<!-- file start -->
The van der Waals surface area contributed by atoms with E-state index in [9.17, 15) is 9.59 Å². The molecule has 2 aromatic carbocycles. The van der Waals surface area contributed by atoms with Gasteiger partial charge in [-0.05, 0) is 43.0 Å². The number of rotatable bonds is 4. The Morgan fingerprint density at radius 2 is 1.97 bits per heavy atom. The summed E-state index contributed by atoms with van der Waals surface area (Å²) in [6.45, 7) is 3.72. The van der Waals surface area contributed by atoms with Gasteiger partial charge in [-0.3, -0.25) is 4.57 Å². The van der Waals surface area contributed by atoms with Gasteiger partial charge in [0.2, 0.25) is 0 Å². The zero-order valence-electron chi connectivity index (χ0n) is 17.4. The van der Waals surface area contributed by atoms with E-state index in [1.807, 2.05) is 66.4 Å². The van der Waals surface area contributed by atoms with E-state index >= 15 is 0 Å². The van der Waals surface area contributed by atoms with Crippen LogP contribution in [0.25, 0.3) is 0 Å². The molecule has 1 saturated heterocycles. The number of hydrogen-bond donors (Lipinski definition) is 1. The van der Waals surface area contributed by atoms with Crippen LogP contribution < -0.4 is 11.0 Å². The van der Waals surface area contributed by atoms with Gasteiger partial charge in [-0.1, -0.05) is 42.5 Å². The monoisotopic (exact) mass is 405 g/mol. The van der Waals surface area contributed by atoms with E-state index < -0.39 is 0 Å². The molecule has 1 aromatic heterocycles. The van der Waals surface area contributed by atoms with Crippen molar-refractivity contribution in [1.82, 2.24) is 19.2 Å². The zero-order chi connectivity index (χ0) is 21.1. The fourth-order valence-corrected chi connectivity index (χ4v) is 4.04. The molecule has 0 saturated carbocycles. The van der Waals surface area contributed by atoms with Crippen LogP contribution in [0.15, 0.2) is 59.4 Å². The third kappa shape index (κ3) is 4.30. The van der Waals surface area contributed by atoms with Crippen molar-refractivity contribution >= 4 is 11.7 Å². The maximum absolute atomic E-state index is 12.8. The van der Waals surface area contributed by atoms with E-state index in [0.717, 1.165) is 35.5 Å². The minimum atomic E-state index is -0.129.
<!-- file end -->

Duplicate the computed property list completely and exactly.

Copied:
The van der Waals surface area contributed by atoms with E-state index in [9.17, 15) is 9.59 Å². The molecule has 2 aromatic carbocycles. The van der Waals surface area contributed by atoms with Gasteiger partial charge in [-0.05, 0) is 43.0 Å². The number of rotatable bonds is 4. The Morgan fingerprint density at radius 2 is 1.97 bits per heavy atom. The summed E-state index contributed by atoms with van der Waals surface area (Å²) in [6.45, 7) is 3.72. The van der Waals surface area contributed by atoms with Gasteiger partial charge in [-0.3, -0.25) is 4.57 Å². The van der Waals surface area contributed by atoms with Gasteiger partial charge in [0.2, 0.25) is 0 Å². The zero-order valence-electron chi connectivity index (χ0n) is 17.4. The van der Waals surface area contributed by atoms with E-state index in [1.807, 2.05) is 66.4 Å². The van der Waals surface area contributed by atoms with E-state index >= 15 is 0 Å². The van der Waals surface area contributed by atoms with Crippen LogP contribution in [0.25, 0.3) is 0 Å². The molecule has 1 saturated heterocycles. The number of hydrogen-bond donors (Lipinski definition) is 1. The van der Waals surface area contributed by atoms with Crippen LogP contribution < -0.4 is 11.0 Å². The van der Waals surface area contributed by atoms with Gasteiger partial charge in [-0.1, -0.05) is 42.5 Å². The monoisotopic (exact) mass is 405 g/mol. The van der Waals surface area contributed by atoms with E-state index < -0.39 is 0 Å². The molecule has 1 aromatic heterocycles. The van der Waals surface area contributed by atoms with Crippen molar-refractivity contribution in [1.82, 2.24) is 19.2 Å². The zero-order chi connectivity index (χ0) is 21.1. The fourth-order valence-corrected chi connectivity index (χ4v) is 4.04. The molecule has 0 saturated carbocycles. The van der Waals surface area contributed by atoms with Crippen LogP contribution in [0.15, 0.2) is 59.4 Å². The third kappa shape index (κ3) is 4.30. The van der Waals surface area contributed by atoms with Crippen molar-refractivity contribution >= 4 is 11.7 Å². The maximum absolute atomic E-state index is 12.8. The van der Waals surface area contributed by atoms with E-state index in [0.717, 1.165) is 35.5 Å². The minimum atomic E-state index is -0.129.